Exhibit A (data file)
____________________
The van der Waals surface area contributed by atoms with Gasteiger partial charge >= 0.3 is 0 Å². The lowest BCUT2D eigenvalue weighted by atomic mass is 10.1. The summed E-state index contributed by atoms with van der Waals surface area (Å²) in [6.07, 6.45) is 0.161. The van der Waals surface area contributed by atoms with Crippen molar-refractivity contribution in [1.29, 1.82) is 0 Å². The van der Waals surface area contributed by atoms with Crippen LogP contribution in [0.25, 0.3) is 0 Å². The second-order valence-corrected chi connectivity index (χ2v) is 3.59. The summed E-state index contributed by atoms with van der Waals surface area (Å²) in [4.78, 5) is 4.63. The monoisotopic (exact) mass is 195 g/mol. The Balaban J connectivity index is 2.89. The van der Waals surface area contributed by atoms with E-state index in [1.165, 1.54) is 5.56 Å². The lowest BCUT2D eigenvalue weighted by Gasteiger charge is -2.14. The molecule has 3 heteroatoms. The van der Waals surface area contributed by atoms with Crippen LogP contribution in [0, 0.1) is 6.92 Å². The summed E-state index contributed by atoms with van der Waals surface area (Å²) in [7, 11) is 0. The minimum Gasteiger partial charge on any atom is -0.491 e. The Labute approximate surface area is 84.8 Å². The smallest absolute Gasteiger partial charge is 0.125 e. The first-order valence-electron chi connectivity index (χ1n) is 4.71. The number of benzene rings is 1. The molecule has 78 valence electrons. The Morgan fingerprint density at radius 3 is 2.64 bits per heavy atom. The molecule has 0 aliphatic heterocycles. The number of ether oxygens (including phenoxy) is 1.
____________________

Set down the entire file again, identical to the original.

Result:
The van der Waals surface area contributed by atoms with Gasteiger partial charge >= 0.3 is 0 Å². The lowest BCUT2D eigenvalue weighted by atomic mass is 10.1. The summed E-state index contributed by atoms with van der Waals surface area (Å²) in [6.07, 6.45) is 0.161. The van der Waals surface area contributed by atoms with Crippen molar-refractivity contribution in [1.29, 1.82) is 0 Å². The van der Waals surface area contributed by atoms with Crippen LogP contribution in [0.25, 0.3) is 0 Å². The second-order valence-corrected chi connectivity index (χ2v) is 3.59. The summed E-state index contributed by atoms with van der Waals surface area (Å²) in [4.78, 5) is 4.63. The monoisotopic (exact) mass is 195 g/mol. The Balaban J connectivity index is 2.89. The van der Waals surface area contributed by atoms with E-state index in [1.165, 1.54) is 5.56 Å². The lowest BCUT2D eigenvalue weighted by Gasteiger charge is -2.14. The molecule has 3 heteroatoms. The van der Waals surface area contributed by atoms with Crippen LogP contribution in [0, 0.1) is 6.92 Å². The summed E-state index contributed by atoms with van der Waals surface area (Å²) in [7, 11) is 0. The minimum Gasteiger partial charge on any atom is -0.491 e. The Labute approximate surface area is 84.8 Å². The smallest absolute Gasteiger partial charge is 0.125 e. The first-order valence-electron chi connectivity index (χ1n) is 4.71. The number of benzene rings is 1. The molecule has 78 valence electrons. The Morgan fingerprint density at radius 3 is 2.64 bits per heavy atom. The molecule has 0 aliphatic heterocycles. The number of ether oxygens (including phenoxy) is 1.